At our church’s annual meeting last November, the members of First Christian Church adopted the following language into the church by-laws:
“First Christian Church of St. Joseph is open to and affirming of all people whatever their gender, race, age, culture, ethnic background, sexual orientation, economic circumstance, family configuration, or difference in ability. All who seek to follow Christ are welcome into our community to share fully in its life and ministry.”
For short, we called this becoming “Open and Affirming,” which is a title used by churches in our denomination, Disciples of Christ, and our sister denomination United Church of Christ, who have taken deliberate steps to be both “open to” and “affirming of” all people.
As is the case with most churches who take this bold step, most of the light and heat in our process of becoming Open and Affirming centered on questions of sexuality. This is understandable given the debates in our culture over the rights of Lesbian, Gay, Bisexual and Transgender people (LGBT) and given the many misconceptions about issues such as sexual orientation and what the Bible says and doesn’t say about homosexuality. Although being open to and affirming of all people no matter their sexual orientation involved a of our attention, we should not forget the rest of our commitment to welcoming other groups of people.
I recall vividly the first board meeting when we discussed the Open and Affirming process. Of course, the discussion began with our church’s welcome of LGBT people, but very quickly some on the board recognized the commitment we were making to other groups of people as well. Members of the Property Committee made known that if we took this step as a congregation, then we would have to rethink our facilities to make them more accessible to people with physical disabilities. All were in support of that kind of accessibility, but following through on good ideas takes hard work.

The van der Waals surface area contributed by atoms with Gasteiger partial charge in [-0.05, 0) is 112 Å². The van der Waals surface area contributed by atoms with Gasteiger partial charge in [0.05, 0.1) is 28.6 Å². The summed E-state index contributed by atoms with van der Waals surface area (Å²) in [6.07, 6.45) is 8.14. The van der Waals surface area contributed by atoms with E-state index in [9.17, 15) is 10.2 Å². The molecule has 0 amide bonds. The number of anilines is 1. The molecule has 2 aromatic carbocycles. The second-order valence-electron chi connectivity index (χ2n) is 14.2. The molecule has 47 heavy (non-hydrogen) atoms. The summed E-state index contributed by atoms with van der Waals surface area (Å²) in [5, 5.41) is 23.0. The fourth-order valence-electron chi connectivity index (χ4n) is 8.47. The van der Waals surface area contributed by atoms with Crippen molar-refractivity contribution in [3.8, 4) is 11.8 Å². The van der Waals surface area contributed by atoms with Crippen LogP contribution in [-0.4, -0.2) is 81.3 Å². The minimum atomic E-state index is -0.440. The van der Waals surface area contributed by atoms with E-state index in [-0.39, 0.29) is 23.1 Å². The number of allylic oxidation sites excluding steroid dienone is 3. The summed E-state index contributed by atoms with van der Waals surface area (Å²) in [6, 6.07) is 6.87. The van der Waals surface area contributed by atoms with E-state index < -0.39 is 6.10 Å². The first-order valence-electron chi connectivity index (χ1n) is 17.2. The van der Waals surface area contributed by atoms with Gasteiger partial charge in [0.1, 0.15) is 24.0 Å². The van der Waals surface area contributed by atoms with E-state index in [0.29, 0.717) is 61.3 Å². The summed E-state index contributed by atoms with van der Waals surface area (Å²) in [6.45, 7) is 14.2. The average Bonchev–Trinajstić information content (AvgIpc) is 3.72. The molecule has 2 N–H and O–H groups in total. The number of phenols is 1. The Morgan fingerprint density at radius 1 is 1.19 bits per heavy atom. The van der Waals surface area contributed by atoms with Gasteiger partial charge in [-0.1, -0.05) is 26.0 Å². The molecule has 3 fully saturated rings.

I’m proud to say that the 2011 Board and the property committee in particular have followed through with a major step of being “open to” and “affirming of” people with physical disabilities by renovating our downstairs restrooms. The previous condition of the restrooms made them barely fit for people without disabilities, because few wanted to enter rooms so dark, uninviting and antiquated. Now thanks to the hard work of Rick Ezzell and his fellow laborers, the restrooms are now well-lit and inviting with new fixtures. The most exciting part of the renovation is that a store room was remodeled into an ADA-compliant restroom! Furthermore, although we are still waiting on the wall-mounted changing table to arrive, this restroom will also serve as an unisex family restroom.
Obviously, everyone involved would have preferred an accessible restroom on the main level which gets the most use, but structural issues in our 93 year-old building made such an improvement cost prohibitive, assuming such changes would even have been possible at all. Even though a person must use the elevator to go downstairs to use it, this accessible restroom does allow for someone with physical disabilities complete access to a restroom, something our church has not had in its 166 years of existence. The logistics and costs in this renovation/remodeling were significant and if our church leadership had desired to make excuses for not going through with this project, plenty were available, but I’m proud to say they remained true to our church’s commitment to be “open to” and “affirming of” all people.
Prior to our November vote, a number of church members with adult children who are LGBT expressed a desire for our church to be intentionally welcoming of people who are LGBT in hopes that if their children and grandchildren ever desired to belong to a church we could be that church for them. Shortly after our vote, FCC was rewarded for its decision with a same-sex couple with children joining the church. Their proud parents/grandparents who were already members beamed proudly that Sunday.
Similarly, FCC members who are parents of an adult son who was paralyzed in a car accident have long expressed their feelings that if their son ever came to FCC he would not even be able to use the restroom here. Now, should he attend, our building and our community will be more hospitable than we were previously. There are other families with members who are disabled, and although our old building remains inaccessible in many ways, at least we have taken this important step forward to welcome them.
I’ve mentioned sexual orientation and physical disabilities. Why not take another look at the above statement and consider the other groups of people we committed to being “open to” and “affirming of?” Each of them represents children of families in our church and community, so what more must we do to demonstrate our openness and affirmation of them?
Grace and Peace,